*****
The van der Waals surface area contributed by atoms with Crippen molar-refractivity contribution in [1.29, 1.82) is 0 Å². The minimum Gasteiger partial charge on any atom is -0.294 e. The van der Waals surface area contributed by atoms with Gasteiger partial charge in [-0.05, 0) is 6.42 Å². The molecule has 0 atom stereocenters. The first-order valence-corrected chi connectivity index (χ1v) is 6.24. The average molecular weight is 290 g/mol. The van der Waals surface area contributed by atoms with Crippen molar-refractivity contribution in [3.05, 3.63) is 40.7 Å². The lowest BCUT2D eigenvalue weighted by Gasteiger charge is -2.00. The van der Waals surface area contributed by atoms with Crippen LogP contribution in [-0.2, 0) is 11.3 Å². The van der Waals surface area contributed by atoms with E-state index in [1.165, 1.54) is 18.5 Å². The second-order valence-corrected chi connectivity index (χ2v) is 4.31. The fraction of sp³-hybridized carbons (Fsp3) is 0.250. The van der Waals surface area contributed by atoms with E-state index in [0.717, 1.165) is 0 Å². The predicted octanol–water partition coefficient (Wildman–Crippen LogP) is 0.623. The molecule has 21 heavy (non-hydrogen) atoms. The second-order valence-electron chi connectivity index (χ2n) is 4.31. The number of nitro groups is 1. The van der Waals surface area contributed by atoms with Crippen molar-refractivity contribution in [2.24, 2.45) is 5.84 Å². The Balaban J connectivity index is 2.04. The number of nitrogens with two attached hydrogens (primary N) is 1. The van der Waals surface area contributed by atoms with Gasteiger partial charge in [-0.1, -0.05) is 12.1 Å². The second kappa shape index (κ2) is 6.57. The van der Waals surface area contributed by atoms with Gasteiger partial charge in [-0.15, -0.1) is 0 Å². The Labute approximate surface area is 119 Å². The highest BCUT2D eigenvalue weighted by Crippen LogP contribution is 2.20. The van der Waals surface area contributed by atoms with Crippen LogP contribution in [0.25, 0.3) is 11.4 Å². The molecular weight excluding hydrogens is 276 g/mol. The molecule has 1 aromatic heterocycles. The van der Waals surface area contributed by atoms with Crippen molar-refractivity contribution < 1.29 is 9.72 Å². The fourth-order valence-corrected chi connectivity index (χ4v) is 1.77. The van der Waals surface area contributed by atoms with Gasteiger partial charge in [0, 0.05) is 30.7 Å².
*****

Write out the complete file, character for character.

The van der Waals surface area contributed by atoms with Crippen molar-refractivity contribution in [1.29, 1.82) is 0 Å². The minimum Gasteiger partial charge on any atom is -0.294 e. The van der Waals surface area contributed by atoms with Gasteiger partial charge in [-0.05, 0) is 6.42 Å². The molecule has 0 atom stereocenters. The first-order valence-corrected chi connectivity index (χ1v) is 6.24. The average molecular weight is 290 g/mol. The van der Waals surface area contributed by atoms with Crippen molar-refractivity contribution in [3.05, 3.63) is 40.7 Å². The lowest BCUT2D eigenvalue weighted by Gasteiger charge is -2.00. The van der Waals surface area contributed by atoms with Crippen LogP contribution in [-0.2, 0) is 11.3 Å². The van der Waals surface area contributed by atoms with E-state index in [1.165, 1.54) is 18.5 Å². The second-order valence-corrected chi connectivity index (χ2v) is 4.31. The fraction of sp³-hybridized carbons (Fsp3) is 0.250. The van der Waals surface area contributed by atoms with E-state index in [0.717, 1.165) is 0 Å². The predicted octanol–water partition coefficient (Wildman–Crippen LogP) is 0.623. The molecule has 21 heavy (non-hydrogen) atoms. The second-order valence-electron chi connectivity index (χ2n) is 4.31. The number of nitro groups is 1. The van der Waals surface area contributed by atoms with Crippen molar-refractivity contribution in [2.24, 2.45) is 5.84 Å². The Balaban J connectivity index is 2.04. The number of nitrogens with two attached hydrogens (primary N) is 1. The van der Waals surface area contributed by atoms with Gasteiger partial charge in [-0.1, -0.05) is 12.1 Å². The second kappa shape index (κ2) is 6.57. The van der Waals surface area contributed by atoms with Gasteiger partial charge in [-0.15, -0.1) is 0 Å². The Labute approximate surface area is 119 Å². The highest BCUT2D eigenvalue weighted by Crippen LogP contribution is 2.20. The van der Waals surface area contributed by atoms with Crippen LogP contribution in [0.25, 0.3) is 11.4 Å². The molecular weight excluding hydrogens is 276 g/mol. The molecule has 1 aromatic heterocycles. The van der Waals surface area contributed by atoms with Crippen molar-refractivity contribution < 1.29 is 9.72 Å². The fourth-order valence-corrected chi connectivity index (χ4v) is 1.77. The van der Waals surface area contributed by atoms with Gasteiger partial charge in [0, 0.05) is 30.7 Å².